Chicago, Illinois -- In tomorrow's New England Journal of Medicine a letter to the editor will be published calling previous Journal articles addressing the ethics of "therapeutic" cloning and embryonic stem cell research "inadequate."
The letter is signed by a number of experts including C. Everett Koop, M.D., former Surgeon General, and other leading doctors and bioethicists. The entire text of the letter is below:
To the Editor: In the May 16 issue, three articles deal with public policy in stem cell research. The authors of all three articles agree that reproductive cloning should be banned but that therapeutic cloning (i.e., nuclear transplantation to produce human embryos as sources of stem cells) should be permitted.
Annas justifies this compromise politically as the only way to avoid the dangers of unrestrained research.(1) Evers thinks that abuses could be prevented if European and other models of regulation could be globalized.(2) Weissman suggests that scientists are best qualified to make informed decisions on the matter because of their ability to understand fully the potential benefits of scientific and medical research.(3)
We find these articles to be seriously inadequate. Each fails to devote sufficient attention to the inevitable death of the human embryo that occurs when the embryo's stem cells are harvested. Millions of Americans do not accept the utilitarian argument that the potential benefits of research cloning justify the intentional destruction of the embryo. Yet Weissman and others seek to dispel concerns about embryonic sacrifice with the simple protest that preventing embryonic destruction would impede medical research and thereby rob people of the means to improve and prolong their lives.(4)
Approaches to the formation of public policy that esteem scientific potential but fail to give sufficient weight to all basic ethical considerations are profoundly troubling, and attempts to dismiss those who oppose embryonic destruction simply by pointing to the good that may result are chilling. Although we applaud the desire to pursue therapies for human afflictions, a utilitarian perspective that allows science and medicine to trump ethics in the name of furthering medical benefit is exceedingly dangerous and will eventually result in grave consequences. Any serious consideration of the issues raised by research cloning must engage all basic ethical arguments against such a prospect, rather than merely dismiss them or regard them as secondary in importance.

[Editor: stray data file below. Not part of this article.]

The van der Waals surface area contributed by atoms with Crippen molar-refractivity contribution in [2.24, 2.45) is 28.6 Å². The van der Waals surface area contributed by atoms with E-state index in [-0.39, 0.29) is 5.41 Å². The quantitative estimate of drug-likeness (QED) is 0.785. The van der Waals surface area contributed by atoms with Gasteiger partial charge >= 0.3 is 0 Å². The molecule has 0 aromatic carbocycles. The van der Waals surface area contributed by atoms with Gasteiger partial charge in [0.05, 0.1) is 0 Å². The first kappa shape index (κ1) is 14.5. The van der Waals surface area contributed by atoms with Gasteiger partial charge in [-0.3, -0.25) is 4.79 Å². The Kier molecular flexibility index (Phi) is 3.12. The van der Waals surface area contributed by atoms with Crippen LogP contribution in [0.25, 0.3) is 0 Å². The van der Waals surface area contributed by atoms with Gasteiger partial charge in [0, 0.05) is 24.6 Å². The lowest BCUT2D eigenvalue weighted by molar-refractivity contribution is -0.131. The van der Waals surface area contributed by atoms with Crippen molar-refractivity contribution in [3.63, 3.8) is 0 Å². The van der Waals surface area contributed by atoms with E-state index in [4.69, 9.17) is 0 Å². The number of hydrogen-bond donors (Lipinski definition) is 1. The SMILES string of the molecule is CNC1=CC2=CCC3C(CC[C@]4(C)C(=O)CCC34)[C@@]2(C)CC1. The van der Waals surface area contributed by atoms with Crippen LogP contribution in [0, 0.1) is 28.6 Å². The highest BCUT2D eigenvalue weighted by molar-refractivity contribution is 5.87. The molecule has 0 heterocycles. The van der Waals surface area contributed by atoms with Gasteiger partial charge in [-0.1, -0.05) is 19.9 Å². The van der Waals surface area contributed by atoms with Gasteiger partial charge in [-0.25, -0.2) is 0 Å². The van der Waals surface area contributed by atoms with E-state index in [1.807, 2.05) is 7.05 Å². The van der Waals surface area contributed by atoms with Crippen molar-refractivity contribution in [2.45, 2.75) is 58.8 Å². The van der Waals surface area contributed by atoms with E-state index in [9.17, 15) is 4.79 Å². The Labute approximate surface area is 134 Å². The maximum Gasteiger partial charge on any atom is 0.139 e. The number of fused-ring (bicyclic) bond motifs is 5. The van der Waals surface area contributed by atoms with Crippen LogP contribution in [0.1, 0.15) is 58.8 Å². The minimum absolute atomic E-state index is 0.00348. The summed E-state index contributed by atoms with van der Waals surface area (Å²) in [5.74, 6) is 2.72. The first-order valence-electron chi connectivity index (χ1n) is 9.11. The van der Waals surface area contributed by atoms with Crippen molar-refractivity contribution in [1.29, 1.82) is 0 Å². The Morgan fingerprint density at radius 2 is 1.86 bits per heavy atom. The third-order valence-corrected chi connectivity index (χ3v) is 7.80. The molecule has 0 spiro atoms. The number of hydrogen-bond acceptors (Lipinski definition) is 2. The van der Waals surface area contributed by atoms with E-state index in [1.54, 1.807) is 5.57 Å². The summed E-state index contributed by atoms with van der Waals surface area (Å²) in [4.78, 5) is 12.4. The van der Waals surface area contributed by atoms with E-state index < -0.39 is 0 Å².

Inclusion in the Journal of material that grapples seriously with often-neglected ethical issues raised by research cloning would have resulted in a better assessment of this highly contentious topic. The Center for Bioethics and Human Dignity and Georgetown's Center for Clinical Bioethics offer such material (5) --not to hold back science but to encourage it to proceed in an ethical fashion. Our society must not subjugate basic ethical considerations to scientific and medical progress, lest we all become subjects mastered by our own technological prowess.
Signed by : Edmund D. Pellegrino, M.D. - Georgetown University
John F. Kilner, Ph.D. - The Center for Bioethics and Human
Kevin T. FitzGerald, Ph.D. - Georgetown University
Linda K. Bevington, M.A. - The Center for Bioethics and Human Dignity
C. Ben Mitchell, Ph.D. - Ethics & Medicine Journal
C. Everett Koop, M.D. - C. Everett Koop Institute
1. Annas GJ. Cloning and the U.S. Congress. N Engl J Med 2002;346:1599-1602.
2. Evers K. European perspectives on therapeutic cloning. N Eng J Med 2002;346:1579-1582.
3. Weissman IL. Stem cells scientific, medical, and political issues. N Eng J Med 2002;346:1576-1579.
4. CBHD home page, Bannockburn, IL. The Center for Bioethics and Human Dignity, 2002. (Accessed October 11, 2002, at http://www.cbhd.org)
5. Edmund Pellegrino's June 2000 testimony before the National Bioethics Advisory Commission in: Ethical issues in human stem cell research. Vol. 3. Rockville, MD: National Bioethics Advisory Commission. 2000:F3-5.